If asked, most people would probably describe a solar roof as being a normal roof that has somehow had a huge solar panel attached to it. Whilst this is still a true scenario in many cases, technology has moved on greatly to the extent that near enough an entire roof can be ‘tiled’ with smaller solar panels, which all add up to create a significant power harvesting source – right on your own property.
Why install a solar roof?
With a very strong lobby for greener technologies, there is a greater interest in individual households taking control of their energy requirements. Coupled with a rise in traditional fuel and energy bills, seeking methods of generating your own powers is becoming a truly viable option for many householders. There is no getting away from the fact that fossil fuels represent a finite source of energy and with the government dragging its heels on investing in greener, renewable, there is really no better time to think about installing solar panels on your roof and start reaping the rewards.
Solar roofs are so expensive, is it worth it?
Plenty of people who have concerns for the environment will unequivocally state that yes, it is certainly worth it from an environmental point of view. Hard and fast economists may disagree, citing the installation costs being far in excess of what is likely to be recovered via energy bill savings. There is also an argument that solar technology ‘isn’t quite there’ yet and that it would not be the best time to make such a substantial investment in a science that is still very much being developed. However, there are greater incentives available now that are making this an increasingly attractive option and very much worth looking into.
How does the solar roof system work?
Solar panels or solar roof tiles are installed on the roof and they are known as photovoltaic (PV) cells. There does not need to be direct sunlight as the PV cells designed for use in the UK can make good use of natural daylight. The cells are made from layers of silicon. When they are exposed to light, an electric field is created which causes a current to be created. This creates power which can be directed to the property or it can be exported to the National Grid. This is where the incentive lies: any electricity that is sent to the National Grid will earn the householder a payment. This scheme is known as the ‘Feed-In Tariff Scheme’.
The Feed-In Tariff Scheme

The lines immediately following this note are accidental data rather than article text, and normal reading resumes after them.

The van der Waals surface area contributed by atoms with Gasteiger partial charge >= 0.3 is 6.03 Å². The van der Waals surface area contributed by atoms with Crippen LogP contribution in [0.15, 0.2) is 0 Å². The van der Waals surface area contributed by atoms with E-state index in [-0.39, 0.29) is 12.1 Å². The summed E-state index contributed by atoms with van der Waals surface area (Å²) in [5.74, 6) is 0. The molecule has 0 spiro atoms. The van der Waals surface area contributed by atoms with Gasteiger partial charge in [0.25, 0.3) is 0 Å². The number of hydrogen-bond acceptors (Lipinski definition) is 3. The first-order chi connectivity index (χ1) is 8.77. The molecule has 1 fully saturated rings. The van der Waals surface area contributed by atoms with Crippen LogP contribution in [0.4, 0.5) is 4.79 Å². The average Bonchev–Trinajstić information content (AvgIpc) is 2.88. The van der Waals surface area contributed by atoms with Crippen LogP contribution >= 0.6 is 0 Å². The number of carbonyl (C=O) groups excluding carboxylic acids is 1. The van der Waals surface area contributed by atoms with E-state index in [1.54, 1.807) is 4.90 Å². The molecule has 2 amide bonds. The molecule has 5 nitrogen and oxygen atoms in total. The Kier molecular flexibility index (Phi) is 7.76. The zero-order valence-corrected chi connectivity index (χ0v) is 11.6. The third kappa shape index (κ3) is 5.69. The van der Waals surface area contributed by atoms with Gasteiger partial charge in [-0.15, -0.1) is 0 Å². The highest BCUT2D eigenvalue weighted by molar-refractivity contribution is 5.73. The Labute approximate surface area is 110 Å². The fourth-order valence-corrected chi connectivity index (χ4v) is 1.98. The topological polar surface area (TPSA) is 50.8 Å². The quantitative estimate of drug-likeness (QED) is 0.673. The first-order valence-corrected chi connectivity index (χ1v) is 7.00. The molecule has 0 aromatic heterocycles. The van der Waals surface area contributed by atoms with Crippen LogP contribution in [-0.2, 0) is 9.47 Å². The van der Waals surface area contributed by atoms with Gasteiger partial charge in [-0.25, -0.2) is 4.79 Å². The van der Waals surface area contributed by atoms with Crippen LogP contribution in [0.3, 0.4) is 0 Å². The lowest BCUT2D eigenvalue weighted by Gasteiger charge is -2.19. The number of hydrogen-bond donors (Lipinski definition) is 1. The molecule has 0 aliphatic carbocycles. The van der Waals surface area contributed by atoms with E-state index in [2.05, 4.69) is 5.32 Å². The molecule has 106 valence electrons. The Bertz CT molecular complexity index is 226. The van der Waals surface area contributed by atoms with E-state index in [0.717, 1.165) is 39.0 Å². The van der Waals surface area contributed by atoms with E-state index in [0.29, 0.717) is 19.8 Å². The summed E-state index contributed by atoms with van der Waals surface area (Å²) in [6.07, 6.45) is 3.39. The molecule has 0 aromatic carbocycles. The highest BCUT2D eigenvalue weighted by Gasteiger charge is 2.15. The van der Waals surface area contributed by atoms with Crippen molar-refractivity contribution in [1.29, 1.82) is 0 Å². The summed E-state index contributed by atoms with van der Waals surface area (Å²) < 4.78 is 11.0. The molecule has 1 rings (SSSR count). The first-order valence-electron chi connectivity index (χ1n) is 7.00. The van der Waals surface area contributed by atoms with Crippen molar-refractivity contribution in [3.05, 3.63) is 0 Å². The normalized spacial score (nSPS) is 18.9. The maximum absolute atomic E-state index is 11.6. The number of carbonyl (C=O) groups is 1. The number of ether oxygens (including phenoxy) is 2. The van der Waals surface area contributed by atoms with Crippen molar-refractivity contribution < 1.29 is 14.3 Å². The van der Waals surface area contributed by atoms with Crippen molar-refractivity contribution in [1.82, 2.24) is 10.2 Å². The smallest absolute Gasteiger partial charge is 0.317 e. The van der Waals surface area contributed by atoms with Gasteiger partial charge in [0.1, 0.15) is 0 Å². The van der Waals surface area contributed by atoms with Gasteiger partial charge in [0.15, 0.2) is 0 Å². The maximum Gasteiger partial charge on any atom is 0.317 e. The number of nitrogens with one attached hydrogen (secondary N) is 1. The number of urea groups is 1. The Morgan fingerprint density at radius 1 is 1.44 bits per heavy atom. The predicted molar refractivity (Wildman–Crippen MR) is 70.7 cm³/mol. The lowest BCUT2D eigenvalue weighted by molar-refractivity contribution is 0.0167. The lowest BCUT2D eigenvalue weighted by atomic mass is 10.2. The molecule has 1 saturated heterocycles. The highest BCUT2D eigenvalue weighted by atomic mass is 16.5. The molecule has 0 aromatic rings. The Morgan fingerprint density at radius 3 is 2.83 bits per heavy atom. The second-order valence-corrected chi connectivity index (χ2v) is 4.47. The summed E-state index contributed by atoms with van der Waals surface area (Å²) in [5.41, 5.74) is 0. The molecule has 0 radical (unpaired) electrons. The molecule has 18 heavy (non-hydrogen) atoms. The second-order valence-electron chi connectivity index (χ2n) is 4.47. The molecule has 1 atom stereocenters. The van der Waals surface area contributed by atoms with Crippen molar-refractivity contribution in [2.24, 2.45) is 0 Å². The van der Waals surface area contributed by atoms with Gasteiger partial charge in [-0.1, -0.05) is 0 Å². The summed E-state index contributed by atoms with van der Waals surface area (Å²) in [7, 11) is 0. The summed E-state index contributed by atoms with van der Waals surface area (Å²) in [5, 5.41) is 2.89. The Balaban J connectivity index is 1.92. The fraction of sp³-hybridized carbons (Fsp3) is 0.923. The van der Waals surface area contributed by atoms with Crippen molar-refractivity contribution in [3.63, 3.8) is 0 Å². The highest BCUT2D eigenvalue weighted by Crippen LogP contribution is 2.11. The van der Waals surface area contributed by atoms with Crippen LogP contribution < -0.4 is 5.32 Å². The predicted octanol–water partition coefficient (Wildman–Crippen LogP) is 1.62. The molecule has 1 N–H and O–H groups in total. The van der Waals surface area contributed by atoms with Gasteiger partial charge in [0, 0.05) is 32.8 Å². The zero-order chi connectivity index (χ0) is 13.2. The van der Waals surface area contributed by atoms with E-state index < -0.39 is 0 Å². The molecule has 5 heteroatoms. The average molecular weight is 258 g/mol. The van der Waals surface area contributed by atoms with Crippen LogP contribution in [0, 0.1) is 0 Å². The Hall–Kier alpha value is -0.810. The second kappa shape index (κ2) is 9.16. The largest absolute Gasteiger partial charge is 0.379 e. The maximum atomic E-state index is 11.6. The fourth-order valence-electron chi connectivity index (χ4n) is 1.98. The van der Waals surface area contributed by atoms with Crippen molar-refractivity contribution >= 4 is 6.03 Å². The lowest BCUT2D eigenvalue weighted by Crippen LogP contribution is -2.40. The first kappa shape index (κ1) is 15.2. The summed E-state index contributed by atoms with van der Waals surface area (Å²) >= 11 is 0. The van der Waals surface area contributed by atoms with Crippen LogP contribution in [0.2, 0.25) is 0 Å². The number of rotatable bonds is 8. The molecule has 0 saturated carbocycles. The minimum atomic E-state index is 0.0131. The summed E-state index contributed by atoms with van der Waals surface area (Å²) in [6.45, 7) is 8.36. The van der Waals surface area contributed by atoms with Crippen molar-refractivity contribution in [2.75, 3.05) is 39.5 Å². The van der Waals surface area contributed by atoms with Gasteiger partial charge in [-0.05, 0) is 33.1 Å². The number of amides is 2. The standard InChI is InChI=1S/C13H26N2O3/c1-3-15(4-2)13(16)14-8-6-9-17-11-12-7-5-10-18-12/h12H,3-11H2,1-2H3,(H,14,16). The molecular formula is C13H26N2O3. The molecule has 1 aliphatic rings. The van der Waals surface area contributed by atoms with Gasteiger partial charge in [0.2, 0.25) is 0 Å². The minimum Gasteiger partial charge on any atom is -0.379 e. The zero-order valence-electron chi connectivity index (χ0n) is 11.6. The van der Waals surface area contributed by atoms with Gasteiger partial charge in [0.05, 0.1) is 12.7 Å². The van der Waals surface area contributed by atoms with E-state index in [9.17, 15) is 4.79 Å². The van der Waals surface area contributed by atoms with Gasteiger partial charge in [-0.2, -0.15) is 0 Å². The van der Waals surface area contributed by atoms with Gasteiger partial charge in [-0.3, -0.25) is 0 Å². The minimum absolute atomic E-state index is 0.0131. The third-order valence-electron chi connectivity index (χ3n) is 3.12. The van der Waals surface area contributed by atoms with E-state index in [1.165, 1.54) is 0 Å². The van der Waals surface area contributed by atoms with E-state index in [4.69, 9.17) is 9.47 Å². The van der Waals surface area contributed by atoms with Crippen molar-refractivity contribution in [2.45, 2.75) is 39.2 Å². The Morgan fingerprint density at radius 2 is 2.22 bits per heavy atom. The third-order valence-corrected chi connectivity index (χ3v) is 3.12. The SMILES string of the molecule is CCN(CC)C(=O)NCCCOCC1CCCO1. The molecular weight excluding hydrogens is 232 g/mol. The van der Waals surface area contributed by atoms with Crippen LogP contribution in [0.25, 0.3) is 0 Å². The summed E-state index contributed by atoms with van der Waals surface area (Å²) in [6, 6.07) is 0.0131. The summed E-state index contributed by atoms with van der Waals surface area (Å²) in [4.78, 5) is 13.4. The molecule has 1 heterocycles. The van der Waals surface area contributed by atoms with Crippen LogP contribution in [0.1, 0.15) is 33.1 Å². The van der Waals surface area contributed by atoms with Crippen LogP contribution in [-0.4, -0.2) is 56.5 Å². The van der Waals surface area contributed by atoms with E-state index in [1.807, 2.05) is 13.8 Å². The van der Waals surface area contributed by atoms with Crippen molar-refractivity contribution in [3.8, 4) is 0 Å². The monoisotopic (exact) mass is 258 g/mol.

This scheme has been in existence in Great Britain since 1st April 2010. Under the scheme, the 6 main energy providers have an obligation to make regular payments to anyone who generates their own electricity as well as make payments for any surplus that is exported to the National Grid. Systems that generate up to 5 megawatts of electricity are included in the scheme and payments made can offset the initial costs of installation. Many householders take out a 25 year loan and the monthly payments can be covered by the scheme. Tariffs do vary according to when the system was installed and by whom. Typically, if the system was installed after 1st April 2010 using a certified system and installer, a full payment will be received. It is worth noting that the whole scheme is currently under review and the new terms will be announced late in 2011. It is impossible to determine how much a system will cost or how much is likely to be paid as there are a number of factors that must be taken into consideration and each home will have different requirements and budgetary constraints.
Variable factors include:
A simple example is as follows:
A 2.5 kW Photovoltaic System is installed at a cost of £12,500 to an existing property. The householder will be paid 43.1p per kWh (kilowatt hour) of electricity that is generated. This will give them an annual payment of £900 in addition to a saving of £140 per year on their electricity bill. This could be an attractive option to higher – rate tax payers in particular as all payments under this scheme are tax exempt.
Payments will also rise in line with inflation and it is expected that householders who choose to adopt this type of solar power system will recover their initial costs of installation within 10 years.
It is certainly worth looking into this scheme especially if you have a south facing roof that is clear of any obstructions such as overhanging trees or nearby buildings creating shade, as this represents the best chance of making a good return. However, with technology constantly improving, it will not be long before any situation will be able to maximise the power from natural daylight.
Aesthetic and practical considerations of solar roofing
Installing solar generating panels need not cause an unsightly change to the roof line or overall appearance of the property. It is now possible to use individual roof tiles that look the same as regular tiles and fit much the same too. They are designed to fit in with any existing roof covering, meaning that you can add as many or as few as you would like. In many instances, they are barely detectable and only need wiring together during the installation process. 200 standard tiles replaced with 40 C21 solar tiles gives a 2kW solar system and they should last for about 30 years, requiring minimal maintenance. Each C21 solar roof tile can achieve about 52 watts of power with 8 square metres of tiles required to generate 1 kW maximum of power. Solar cell efficiency is 20%. They are designed to fit in with standard UK roof tiles and can be fitted simply by any competent roofer.